Seto Inland Sea

After leaving Kobé we entered the famous Inland Sea, or rather strait, between the islands Nippon and Kiusiu. I wish I could describe the matchless beauty of the Inland Sea. For hours our course lay among and between islands seemingly without number, and of all sizes and shapes. They are all verdure clad. Some are not more than a few feet in diameter, others are large enough to furnish homes for settlements of the fishermen whose myriad boats, meeting the eye at every turn, add greatly to the charm of the scene.

Jottings of Travel in China and Japan (1888)

The day broke, as usual of late, in unclouded splendour. We were now in the Suonada, or inland sea, which, in fact, as we continued our sail over its transparent waters, resembled a “succession of lovely lakes,” one opening into the other. When the vessel was in the centre of one of these, no outlet was visible, the land on each side consisting of islands so closely grouped together as often, from a distance, to present the appearance of one unbroken shore. From the stern we could discern the opening by which we entered, now dwindled in the distance almost to a needle’s point, whilst the hills before us, apparently united, seemed to leave no visible means of egress. ...

The evening of the 9th of June was especially beautiful. We were approaching Nivarra, where we were told our steamer had anchored on her last trip. The land on all sides appeared to be so close to us, that we seemed to be threading our way for hours through a maze of shadowy islands. It was a still, calm evening, “clothed with the moon and silence.” The calm expanse of water, undisturbed even by a single ripple, was like a mirror in which the few lights visible from the shore appeared reflected. A scene of more entrancing beauty could not be imagined, some of these lights being perched like eagle’s eyries amid the crags, while others close to the water’s edge, to my fancy, resembled with their reflection long gilt spears with jewelled tips. ...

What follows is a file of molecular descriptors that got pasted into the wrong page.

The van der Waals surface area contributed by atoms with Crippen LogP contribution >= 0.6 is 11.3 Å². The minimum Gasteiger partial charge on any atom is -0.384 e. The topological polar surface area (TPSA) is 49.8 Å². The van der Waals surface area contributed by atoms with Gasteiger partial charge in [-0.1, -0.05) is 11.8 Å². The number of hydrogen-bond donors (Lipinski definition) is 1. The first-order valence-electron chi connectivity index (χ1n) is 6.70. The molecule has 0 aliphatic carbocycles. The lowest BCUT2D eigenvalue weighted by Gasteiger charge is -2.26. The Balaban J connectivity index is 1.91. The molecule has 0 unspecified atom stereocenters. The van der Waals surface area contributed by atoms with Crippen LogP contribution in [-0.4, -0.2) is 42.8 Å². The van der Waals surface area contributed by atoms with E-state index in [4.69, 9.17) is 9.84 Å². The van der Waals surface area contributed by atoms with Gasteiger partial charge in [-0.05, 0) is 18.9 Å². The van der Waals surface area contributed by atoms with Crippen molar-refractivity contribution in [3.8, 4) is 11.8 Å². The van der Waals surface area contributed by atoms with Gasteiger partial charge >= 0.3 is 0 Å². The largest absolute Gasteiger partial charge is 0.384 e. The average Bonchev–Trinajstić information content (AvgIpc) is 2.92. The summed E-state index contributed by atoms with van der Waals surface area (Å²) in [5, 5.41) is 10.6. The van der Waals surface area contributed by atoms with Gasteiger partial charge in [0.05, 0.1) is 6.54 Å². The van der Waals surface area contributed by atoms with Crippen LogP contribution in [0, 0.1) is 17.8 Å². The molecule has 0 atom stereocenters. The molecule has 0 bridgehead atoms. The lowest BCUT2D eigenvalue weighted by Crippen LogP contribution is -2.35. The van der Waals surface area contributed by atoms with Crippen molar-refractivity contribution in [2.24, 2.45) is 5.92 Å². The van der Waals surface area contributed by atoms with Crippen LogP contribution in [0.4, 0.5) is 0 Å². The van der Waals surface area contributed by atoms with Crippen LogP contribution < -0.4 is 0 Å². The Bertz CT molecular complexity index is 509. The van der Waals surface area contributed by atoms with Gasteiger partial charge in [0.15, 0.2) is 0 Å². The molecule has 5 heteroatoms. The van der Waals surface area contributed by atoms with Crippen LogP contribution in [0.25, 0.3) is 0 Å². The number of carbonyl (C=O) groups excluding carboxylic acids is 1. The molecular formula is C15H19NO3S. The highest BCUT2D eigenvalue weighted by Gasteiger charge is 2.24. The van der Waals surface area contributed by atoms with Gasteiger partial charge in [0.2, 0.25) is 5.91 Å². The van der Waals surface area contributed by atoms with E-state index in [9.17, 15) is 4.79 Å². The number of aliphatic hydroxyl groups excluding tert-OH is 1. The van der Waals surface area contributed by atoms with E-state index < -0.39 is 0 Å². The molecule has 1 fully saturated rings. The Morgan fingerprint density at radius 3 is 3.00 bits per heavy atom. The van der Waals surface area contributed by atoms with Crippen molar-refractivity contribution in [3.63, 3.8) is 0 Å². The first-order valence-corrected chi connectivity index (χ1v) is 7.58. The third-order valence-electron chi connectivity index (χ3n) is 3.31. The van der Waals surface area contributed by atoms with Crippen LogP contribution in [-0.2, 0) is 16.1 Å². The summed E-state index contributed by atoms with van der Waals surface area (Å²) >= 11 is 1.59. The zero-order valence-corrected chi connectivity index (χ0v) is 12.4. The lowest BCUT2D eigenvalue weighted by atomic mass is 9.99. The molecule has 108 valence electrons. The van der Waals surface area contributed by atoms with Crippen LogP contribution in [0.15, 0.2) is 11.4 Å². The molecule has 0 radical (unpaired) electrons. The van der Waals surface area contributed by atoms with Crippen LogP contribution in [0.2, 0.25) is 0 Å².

Next morning, we passed very near the mansion or castle of a Damio, an ugly-looking pile close to the beach, consisting, as far as we could discern, of a house surrounded by high walls.

A Lady’s Visit to Manilla and Japan (1863)